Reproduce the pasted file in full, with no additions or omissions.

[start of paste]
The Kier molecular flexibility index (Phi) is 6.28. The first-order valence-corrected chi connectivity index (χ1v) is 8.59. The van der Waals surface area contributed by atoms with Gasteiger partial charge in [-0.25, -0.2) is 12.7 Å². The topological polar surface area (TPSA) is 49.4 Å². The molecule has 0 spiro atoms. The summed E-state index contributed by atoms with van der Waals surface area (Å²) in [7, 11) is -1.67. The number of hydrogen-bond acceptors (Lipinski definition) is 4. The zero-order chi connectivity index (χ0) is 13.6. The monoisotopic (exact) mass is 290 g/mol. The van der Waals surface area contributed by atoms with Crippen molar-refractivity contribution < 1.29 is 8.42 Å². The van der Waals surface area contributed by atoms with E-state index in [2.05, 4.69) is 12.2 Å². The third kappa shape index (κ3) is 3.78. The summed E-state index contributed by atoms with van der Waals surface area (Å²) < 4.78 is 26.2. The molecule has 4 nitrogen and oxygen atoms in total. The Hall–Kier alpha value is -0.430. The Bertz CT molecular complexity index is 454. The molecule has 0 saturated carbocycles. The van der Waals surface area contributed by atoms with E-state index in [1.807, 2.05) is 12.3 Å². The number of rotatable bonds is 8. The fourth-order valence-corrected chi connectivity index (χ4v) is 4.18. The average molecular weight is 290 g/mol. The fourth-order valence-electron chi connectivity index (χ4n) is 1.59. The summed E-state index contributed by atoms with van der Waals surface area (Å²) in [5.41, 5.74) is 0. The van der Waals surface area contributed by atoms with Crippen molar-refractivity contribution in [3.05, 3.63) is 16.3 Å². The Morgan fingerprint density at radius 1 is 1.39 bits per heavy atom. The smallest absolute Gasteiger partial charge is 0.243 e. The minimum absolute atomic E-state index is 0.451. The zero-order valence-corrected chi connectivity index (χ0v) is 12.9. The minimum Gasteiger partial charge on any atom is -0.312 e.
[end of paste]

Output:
The Kier molecular flexibility index (Phi) is 6.28. The first-order valence-corrected chi connectivity index (χ1v) is 8.59. The van der Waals surface area contributed by atoms with Gasteiger partial charge in [-0.25, -0.2) is 12.7 Å². The topological polar surface area (TPSA) is 49.4 Å². The molecule has 0 spiro atoms. The summed E-state index contributed by atoms with van der Waals surface area (Å²) in [7, 11) is -1.67. The number of hydrogen-bond acceptors (Lipinski definition) is 4. The zero-order chi connectivity index (χ0) is 13.6. The monoisotopic (exact) mass is 290 g/mol. The van der Waals surface area contributed by atoms with Crippen molar-refractivity contribution < 1.29 is 8.42 Å². The van der Waals surface area contributed by atoms with E-state index in [2.05, 4.69) is 12.2 Å². The third kappa shape index (κ3) is 3.78. The summed E-state index contributed by atoms with van der Waals surface area (Å²) < 4.78 is 26.2. The molecule has 4 nitrogen and oxygen atoms in total. The Hall–Kier alpha value is -0.430. The Bertz CT molecular complexity index is 454. The molecule has 0 saturated carbocycles. The van der Waals surface area contributed by atoms with E-state index in [1.807, 2.05) is 12.3 Å². The number of rotatable bonds is 8. The fourth-order valence-corrected chi connectivity index (χ4v) is 4.18. The average molecular weight is 290 g/mol. The fourth-order valence-electron chi connectivity index (χ4n) is 1.59. The summed E-state index contributed by atoms with van der Waals surface area (Å²) in [5.41, 5.74) is 0. The van der Waals surface area contributed by atoms with Crippen molar-refractivity contribution in [3.05, 3.63) is 16.3 Å². The Morgan fingerprint density at radius 1 is 1.39 bits per heavy atom. The smallest absolute Gasteiger partial charge is 0.243 e. The minimum absolute atomic E-state index is 0.451. The zero-order valence-corrected chi connectivity index (χ0v) is 12.9. The minimum Gasteiger partial charge on any atom is -0.312 e.